The Illusive Eider and the Old School

Day 5. 19 June 2004

Saturday morning, I wake, and roll up the blinds onto another sunny day broken only by low cloud over the sea and in the mountain tops. I have slept—and dreampt—well in this old hospital of ísafjórður.

Breakfast is another fine one of cereal with assortments of milk and skyr followed by cold meats, cheese, and herring on rye bread and malt loaf.

We pay our (very reasonable) bill and depart, stopping at the Bonus store on the edge of twon to stock up on provisions for lunch, chocolate raisins for the journey, and food for the grill tonight, when we will be joined by Signý and Drífa and their boyfriends, Níls and Kjartjan.

Onwards we drive round the fjórds, with the Drangajókull glacier always looming tantalisingly close across the water, to Suðavik, a town on the edge of the mountains and the water, when in 1995 there was a terrible avalanche of snow that tragically swept away many houses and killed a dozen people.

In every fjórd we see many Oyster Catchers and Eider Duck. I am told by Adi that the Eider are so relaxed about people that you can go right up to them whilst they are sitting their nests and take the down … I figure that I should be able to get a good photograph. On my first attempt, no sooner than I have left the car and inched slowly closer, than they are off, flying away over the fjórd.

On my second attempt I approach and a flock of arctic terns take to the air and begin mobbing me again. Persecuted, I retreat to the car. I try again on a few more occasions throughout the day only to find the flying off at the slightest approach, or nesting with the terns who are always ready to attack.

A couple of fjórds further on, whilst halfway back out of Skóturfjórður we find a little fishing hut that looks a little like a small run-down church. It’s sheltered and we settle down to lunch whilst watching the swans and the oyster catchers out on the water.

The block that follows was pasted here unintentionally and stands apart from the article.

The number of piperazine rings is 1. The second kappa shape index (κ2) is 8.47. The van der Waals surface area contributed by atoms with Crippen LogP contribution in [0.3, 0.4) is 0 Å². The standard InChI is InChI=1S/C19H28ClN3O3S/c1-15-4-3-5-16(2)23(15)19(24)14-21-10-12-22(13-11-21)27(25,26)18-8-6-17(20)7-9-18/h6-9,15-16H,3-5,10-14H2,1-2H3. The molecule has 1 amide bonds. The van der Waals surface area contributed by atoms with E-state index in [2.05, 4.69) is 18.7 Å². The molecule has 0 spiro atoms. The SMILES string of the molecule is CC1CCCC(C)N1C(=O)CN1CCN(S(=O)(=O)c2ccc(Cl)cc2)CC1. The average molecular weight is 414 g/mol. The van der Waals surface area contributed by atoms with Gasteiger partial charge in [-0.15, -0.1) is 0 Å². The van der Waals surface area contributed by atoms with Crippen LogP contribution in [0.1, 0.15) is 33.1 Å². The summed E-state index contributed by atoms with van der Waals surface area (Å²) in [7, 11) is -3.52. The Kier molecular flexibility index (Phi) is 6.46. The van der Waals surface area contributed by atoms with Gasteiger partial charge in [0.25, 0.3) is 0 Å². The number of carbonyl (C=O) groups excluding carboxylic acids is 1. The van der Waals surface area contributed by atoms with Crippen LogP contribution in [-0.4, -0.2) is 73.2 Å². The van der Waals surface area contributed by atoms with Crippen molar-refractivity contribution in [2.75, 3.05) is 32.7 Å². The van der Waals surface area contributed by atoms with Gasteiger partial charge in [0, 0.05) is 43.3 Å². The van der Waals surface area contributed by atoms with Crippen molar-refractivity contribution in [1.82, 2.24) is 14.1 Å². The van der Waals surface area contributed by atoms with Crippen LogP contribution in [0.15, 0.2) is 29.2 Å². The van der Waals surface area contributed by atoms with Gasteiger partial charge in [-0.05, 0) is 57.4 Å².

At the end of MjÓifjórður we have a choice, to off the road and cross the hills to take the fast road, or to continue round this fjód to Reykjanes. Always, out for adventure, we choose the latter.

And glad I am, that we did, for on the unpaved but good road towards Reykjanes, we are surprised to discover a little hot pool and changing hut just down from the road near to the shore. It is fed by hot and cold pipes, and looks so inviting that I am tempted by the waters. Sadly, my travelling partners are not big when ith comes to the world of hot posts and swimming and so we move on without trying the waters…

Reykjanes is an old school built in an area of hot springs, and sulphurous pools. It never reached its full potential and later fell empty before eventually being turned into a hotel. When we arrive there is obviously some large, family gathering with tents erected on the grounds, and sports in play on the playing fields outside the old school entrance. To wander the school’s corridors is an unsettling experience. In its transformation from school to hotel, nothing has been changed. I half expect the school bell to sound at any minute and for children to pile out of classrooms into the corridors. On an upper floor on the corridor outside the dining-room-once-classroom-which-still-presents-a-whiteboard are photographs of the classes going back to the 1940s. It’s a sad reminder to this place, now with it’s once grand fa¸e;ade peeling away, concrete, weathering and dilapidated.

It’s a great place for a school, set on a spit sticking out into a fjód with geothermal activity, but it’s isolated, and the roads were not good—and it was built at a time when the time of the boarding school was beginning to fade. Eventually the experiment closed and the site fell vacant.

We leave Rekjanes and find the paved road to HÓlmavik again. Driving up the valley we are soon crossing a high plateau, above the snowline surrounded by tumbling water, patches of grassy meadow amongst escarpments of rock, lakes…

…and downinto the east, and beginnings of the north of Iceland. At the bottom of thi hill we turn off and into the little fishing village of HÓlmavik with its cruising police car and the bar where we have ho chocolate and traditional Icelandic waffles, rhubarb jam and whipped cream.

Taking to the coast road again, the roadside scene of Eider ducks is replaced by piles of driftwood gathered and stacked along the shore. Swept in on the tides from logging mills far away in New Foundland and Siberia, the collection of driftwood has become an important and valuable industry, and farms along the coast have the rights to collect.

From here we turn off the coast road before we reach Route 1 and onto Route 59 into the Laxardalsheiði valley, across to Buðardalur and back to Brautarhold.

Minutes after we settle back into the old shop do Signý and Níls, Drífa and Kjartan and Tyra arrive, bearing food and coals for the grill.

A family reunited we crack open the beer and wine and enjoy a meal of burgers, hot dogs corn on the cob, grilled bananas and chocolate, and cheesecake. At around one o’clock we wind our way to bed.

Day Six: Picture Postcards, and the Return to Reykjavik…